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December 24, 2015
From the heart of Chicago to the Australian coast, prefab and modular approaches are proving to be more advantageous (if not necessary) as compared to traditional construction. These quotes, culled from our recent 2016 Prefab issue, cut to the heart of the architect's and client's thinking.

Purchasing a lot off the Delaware River in Pennsylvania, Martha Moseley and Bill Mathesius adapted an unused concrete foundation—remnants of its previous owner’s abandoned plans—to create a home that’s uniquely their own. “We were inspired by the site, and our desire to have something cool and different,” says Moseley. 

Fashioned from 11 shipping containers and a preexisting raised-concrete foundation, the three-level, 7,200-square-foot structure stands in stark contrast to the neighboring vernacular of prewar summer cottages. The couple were inspired to build using the distinctively industrial material upon realizing the length of the foundation—a botched, unrealized construction project of its previous owner—perfectly matched that of 45-foot-long containers.

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modern prefab home in Paris suburb with Technal sliding doors and windows, wood stairway to garden and concrete and red cedar facade

Djuric Tardio Architectes is a Paris-based firm that specializes in sneaking cutting-edge ecological ideas into the city’s existing urban framework—much of which is reinforced by ironclad zoning restrictions and a strong sense of tradition. This project in Les Lilas by Caroline Djuric involved the usual spirit of ingenuity for a firm accustomed to creating adventurous designs within strict limits. To accommodate a family of four without running afoul of zoning rules, an existing brick house would nearly double in size (to a little over 1,600 square feet) with only a slight extension of its footprint. “We chopped off the head of the house,” Djuric says, “and created a new top floor made of pine.”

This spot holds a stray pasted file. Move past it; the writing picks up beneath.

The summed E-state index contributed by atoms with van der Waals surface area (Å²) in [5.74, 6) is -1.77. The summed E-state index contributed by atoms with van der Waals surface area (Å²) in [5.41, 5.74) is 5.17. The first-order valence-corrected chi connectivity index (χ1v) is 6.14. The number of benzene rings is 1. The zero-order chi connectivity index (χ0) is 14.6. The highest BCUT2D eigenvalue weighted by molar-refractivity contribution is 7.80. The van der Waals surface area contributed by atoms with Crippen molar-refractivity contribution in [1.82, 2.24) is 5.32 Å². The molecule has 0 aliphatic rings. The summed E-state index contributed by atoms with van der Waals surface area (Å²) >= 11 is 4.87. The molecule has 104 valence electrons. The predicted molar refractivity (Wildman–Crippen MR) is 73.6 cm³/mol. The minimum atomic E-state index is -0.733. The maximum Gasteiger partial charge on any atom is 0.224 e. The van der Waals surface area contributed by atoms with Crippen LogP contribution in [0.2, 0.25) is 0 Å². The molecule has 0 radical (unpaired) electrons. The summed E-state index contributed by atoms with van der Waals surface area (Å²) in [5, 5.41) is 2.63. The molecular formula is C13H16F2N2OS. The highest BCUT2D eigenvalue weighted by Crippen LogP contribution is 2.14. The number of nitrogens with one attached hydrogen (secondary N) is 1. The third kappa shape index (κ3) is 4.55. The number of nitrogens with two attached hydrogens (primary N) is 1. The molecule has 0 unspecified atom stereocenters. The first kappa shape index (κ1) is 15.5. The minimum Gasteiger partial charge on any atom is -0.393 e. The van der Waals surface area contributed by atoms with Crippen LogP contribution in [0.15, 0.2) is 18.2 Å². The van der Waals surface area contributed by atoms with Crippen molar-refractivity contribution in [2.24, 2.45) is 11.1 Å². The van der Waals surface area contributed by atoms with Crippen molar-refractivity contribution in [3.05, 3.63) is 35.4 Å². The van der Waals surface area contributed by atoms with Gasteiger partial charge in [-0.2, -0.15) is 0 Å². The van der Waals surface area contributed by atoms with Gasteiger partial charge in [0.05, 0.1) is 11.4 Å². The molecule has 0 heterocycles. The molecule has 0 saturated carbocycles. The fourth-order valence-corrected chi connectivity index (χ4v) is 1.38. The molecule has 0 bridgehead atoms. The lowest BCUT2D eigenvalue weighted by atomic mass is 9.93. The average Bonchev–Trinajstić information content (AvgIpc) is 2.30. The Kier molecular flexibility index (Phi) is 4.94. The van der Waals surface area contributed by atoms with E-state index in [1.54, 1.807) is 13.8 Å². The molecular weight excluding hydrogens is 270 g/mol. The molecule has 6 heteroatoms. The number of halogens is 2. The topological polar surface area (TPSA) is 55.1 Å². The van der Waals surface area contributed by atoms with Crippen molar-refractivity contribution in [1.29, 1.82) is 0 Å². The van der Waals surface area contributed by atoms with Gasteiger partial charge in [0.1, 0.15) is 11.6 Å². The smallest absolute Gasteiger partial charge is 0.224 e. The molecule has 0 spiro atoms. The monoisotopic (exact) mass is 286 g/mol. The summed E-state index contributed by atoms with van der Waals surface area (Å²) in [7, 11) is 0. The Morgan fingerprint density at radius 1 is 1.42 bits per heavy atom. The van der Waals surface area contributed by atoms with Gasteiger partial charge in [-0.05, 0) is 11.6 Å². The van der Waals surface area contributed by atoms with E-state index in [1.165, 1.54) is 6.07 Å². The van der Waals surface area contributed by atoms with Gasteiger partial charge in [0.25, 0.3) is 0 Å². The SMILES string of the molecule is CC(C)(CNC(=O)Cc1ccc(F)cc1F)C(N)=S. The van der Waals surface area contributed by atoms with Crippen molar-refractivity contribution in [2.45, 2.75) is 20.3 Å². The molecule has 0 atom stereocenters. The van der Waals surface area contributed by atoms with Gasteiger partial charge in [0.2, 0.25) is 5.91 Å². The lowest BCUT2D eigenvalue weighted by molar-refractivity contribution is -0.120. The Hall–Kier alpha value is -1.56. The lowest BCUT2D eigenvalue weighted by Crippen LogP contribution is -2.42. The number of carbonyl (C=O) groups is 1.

The extension’s walls were constructed from prefabricated panels, which cut down on costs, keeping the project within its budget of approximately $280,000. As much as the idea of designing a house from the ground up appeals to Djuric, she says extension projects are in some respects more rewarding—in part because of all the challenges they present. “The most problematic designs are often the most interesting,” she explains. “Working with an existing piece of architecture, like we did here, usually leads us in unexpected directions.”   

 

 

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Originally appeared in Now That's How You Double Your Square Footage
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This project’s owners, Mel Matthews and her husband, Roy, had lived on five acres of this preternaturally lovely Hampshire woodland setting for 24 years—first in a static trailer and then in an off-the-shelf mobile home—before they finally decided that they’d had enough of cold winters in their poorly insulated park home. “We looked at larger houses in the area, but we kept coming back to our beautiful site surrounded by bluebell woods and streams,” Mel says. With that in mind, the couple set out to find an architect to build a bespoke house on the site. They found their match in PAD Studio, attracted by the firm’s design approach and Passivhaus principals.